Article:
• 70% of UK employees expect their company to take action on social issues.
    Companies with $4 trillion in purchasing power request ESG information from their suppliers worldwide.
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Image: Getty Images

3. CFO as Sustainability Hero

Now that sustainability reporting requires similar levels of disclosure as financial results, Chief Financial Officers (CFO) are required to have full confidence in their reporting, which means being much more involved.

And with the CFO on board, sustainability reporting can, at last, take its place alongside financial data at the heart of a company’s decision-making process.

The benefits will be far-reaching. With the right metrics and management buy-in, companies can go beyond regulatory compliance and understand the role of sustainability in driving business performance and creating long-term value.

The connection between sustainability and strategy is likely to become apparent and, given the growing appetite of investors and customers for green companies and products, stronger ESG metrics can also become a powerful competitive advantage.

You can also be interested | CDP: Nearly 60% of companies fail to disclose supply chain emissions as new reporting regulations approach

4. As Green as Your Weakest Link

Having looked inward to put their data and strategy on a solid footing, companies will increasingly have to look beyond their own walls.

The proposed EU Directive on sustainability due diligence requires companies to pay more attention to their supply chains, from human rights to environmental standards.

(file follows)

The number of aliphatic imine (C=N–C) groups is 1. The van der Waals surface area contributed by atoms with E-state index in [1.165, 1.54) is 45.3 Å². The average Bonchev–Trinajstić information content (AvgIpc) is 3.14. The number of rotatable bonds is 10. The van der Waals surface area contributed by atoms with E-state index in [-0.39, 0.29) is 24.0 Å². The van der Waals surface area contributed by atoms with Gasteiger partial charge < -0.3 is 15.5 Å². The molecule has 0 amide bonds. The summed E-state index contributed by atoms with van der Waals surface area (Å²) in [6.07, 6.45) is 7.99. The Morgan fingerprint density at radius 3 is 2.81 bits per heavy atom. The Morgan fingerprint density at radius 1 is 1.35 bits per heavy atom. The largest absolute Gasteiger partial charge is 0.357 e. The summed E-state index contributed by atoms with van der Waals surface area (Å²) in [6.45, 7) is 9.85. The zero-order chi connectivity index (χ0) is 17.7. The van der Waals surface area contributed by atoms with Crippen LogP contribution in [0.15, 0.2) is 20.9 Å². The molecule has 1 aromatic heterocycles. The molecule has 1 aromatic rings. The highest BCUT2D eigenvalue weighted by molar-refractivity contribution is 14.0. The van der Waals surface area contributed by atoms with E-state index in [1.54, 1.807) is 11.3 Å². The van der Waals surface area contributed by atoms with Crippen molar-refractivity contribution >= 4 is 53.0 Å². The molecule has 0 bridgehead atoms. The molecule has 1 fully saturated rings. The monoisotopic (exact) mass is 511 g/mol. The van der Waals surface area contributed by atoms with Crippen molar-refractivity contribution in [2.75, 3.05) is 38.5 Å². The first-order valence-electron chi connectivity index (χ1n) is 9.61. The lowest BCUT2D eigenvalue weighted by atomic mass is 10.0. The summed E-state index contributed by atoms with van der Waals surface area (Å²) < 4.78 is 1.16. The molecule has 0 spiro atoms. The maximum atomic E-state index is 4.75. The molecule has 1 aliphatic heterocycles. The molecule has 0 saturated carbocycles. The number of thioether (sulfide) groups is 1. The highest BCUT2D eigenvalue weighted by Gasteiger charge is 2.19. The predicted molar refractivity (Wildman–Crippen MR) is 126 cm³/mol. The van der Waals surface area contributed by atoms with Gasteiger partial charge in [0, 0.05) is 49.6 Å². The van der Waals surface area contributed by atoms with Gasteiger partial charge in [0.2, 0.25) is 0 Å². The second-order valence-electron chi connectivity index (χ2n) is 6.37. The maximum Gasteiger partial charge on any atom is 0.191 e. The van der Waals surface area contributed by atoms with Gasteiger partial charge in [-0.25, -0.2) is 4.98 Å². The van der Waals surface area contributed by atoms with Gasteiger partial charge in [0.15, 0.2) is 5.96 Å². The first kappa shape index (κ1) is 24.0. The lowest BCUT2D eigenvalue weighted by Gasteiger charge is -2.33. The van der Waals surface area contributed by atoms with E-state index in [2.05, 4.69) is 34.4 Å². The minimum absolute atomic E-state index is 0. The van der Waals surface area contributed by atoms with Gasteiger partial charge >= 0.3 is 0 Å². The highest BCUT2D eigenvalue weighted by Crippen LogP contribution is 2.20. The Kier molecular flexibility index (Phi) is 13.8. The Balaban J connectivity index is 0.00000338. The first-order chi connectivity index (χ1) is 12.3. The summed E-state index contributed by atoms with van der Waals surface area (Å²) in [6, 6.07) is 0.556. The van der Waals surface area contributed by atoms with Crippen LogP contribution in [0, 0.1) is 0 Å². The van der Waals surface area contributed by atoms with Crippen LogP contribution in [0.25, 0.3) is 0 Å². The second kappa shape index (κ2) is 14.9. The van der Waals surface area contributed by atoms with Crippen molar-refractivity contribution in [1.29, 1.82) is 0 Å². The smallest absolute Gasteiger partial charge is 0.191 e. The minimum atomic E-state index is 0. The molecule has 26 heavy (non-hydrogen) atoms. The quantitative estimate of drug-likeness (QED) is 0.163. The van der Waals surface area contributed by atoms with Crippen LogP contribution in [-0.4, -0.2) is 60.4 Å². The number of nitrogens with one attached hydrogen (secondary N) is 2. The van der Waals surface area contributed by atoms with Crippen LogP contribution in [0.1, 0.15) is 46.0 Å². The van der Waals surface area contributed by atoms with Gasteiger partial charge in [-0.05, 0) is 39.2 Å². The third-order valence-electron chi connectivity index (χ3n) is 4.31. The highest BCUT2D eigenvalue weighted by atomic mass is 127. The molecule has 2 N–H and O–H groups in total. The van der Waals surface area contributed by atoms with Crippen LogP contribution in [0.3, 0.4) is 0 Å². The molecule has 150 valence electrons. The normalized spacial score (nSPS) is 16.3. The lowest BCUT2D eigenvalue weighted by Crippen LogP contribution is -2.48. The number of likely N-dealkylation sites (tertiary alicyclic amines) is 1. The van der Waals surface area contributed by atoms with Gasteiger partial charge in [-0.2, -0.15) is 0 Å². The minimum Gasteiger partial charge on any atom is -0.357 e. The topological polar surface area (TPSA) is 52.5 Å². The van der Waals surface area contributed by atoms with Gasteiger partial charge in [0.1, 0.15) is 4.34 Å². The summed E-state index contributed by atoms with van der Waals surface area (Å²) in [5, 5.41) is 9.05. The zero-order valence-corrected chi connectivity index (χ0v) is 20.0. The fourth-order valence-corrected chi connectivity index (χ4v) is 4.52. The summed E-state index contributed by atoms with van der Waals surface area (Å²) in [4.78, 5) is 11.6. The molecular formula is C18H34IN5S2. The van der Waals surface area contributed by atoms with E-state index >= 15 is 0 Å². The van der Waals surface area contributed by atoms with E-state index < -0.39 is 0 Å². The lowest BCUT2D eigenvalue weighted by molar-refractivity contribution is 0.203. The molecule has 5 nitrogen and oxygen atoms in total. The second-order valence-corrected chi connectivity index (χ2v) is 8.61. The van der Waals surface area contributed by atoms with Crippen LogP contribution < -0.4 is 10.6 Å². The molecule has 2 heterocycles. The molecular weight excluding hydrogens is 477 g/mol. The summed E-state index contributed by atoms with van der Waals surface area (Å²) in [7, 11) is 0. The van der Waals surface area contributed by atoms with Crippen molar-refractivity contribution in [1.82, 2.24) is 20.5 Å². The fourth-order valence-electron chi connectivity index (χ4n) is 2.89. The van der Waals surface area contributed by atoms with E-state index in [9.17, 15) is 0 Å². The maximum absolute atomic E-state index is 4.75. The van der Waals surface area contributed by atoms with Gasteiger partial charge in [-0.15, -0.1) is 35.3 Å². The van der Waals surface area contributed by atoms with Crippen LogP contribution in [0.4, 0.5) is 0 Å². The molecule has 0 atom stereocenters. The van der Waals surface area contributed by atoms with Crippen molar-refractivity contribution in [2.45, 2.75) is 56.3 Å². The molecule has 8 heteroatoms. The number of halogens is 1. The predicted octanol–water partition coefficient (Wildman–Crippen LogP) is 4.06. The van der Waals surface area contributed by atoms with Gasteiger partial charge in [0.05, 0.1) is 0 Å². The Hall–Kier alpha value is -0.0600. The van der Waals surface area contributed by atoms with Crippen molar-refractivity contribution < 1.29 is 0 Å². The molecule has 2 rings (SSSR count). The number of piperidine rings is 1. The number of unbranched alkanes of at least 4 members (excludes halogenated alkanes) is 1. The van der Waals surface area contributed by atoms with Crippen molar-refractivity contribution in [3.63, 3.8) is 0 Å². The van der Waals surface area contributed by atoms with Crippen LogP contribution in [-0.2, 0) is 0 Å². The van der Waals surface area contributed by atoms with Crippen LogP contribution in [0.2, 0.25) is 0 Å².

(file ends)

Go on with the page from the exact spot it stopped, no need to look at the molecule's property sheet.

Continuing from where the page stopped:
There are also pressures from employees, customers and investors for companies to be more aware of how products are made and how they are used.

Taking a whole value chain approach will reveal even more about the true sustainability of each organization, so companies must adequately prepare for this new level of transparency.

5. Beyond Carbon: Biodiversity Beckons

The debate on climate change has rightly intensified in recent years: the public has begun to realize its impact and new regulations have been passed to address the issue.

The next five years will also revolve around biodiversity. This means going far beyond conservation and asking fundamental questions about the value that is extracted from nature and how its impact is mitigated. This will extend well beyond high-impact areas such as timber and mining.

According to the World Economic Forum (WEF), more than half of the world’s gross domestic product depends on nature.

How to look good in the bright light

In short, there will be few hiding places in the next five years. Even the sustainability averse will have few options.

Transparency, accountability and visibility will replace “greenwashing,” “green wishful thinking” and “green sneaking.” You may have to hit the green gym to make sure you are ready for action.”

Published in ESG Today, written by Dr. Matt Bell, Director, Global Climate Change and Sustainability Services, EY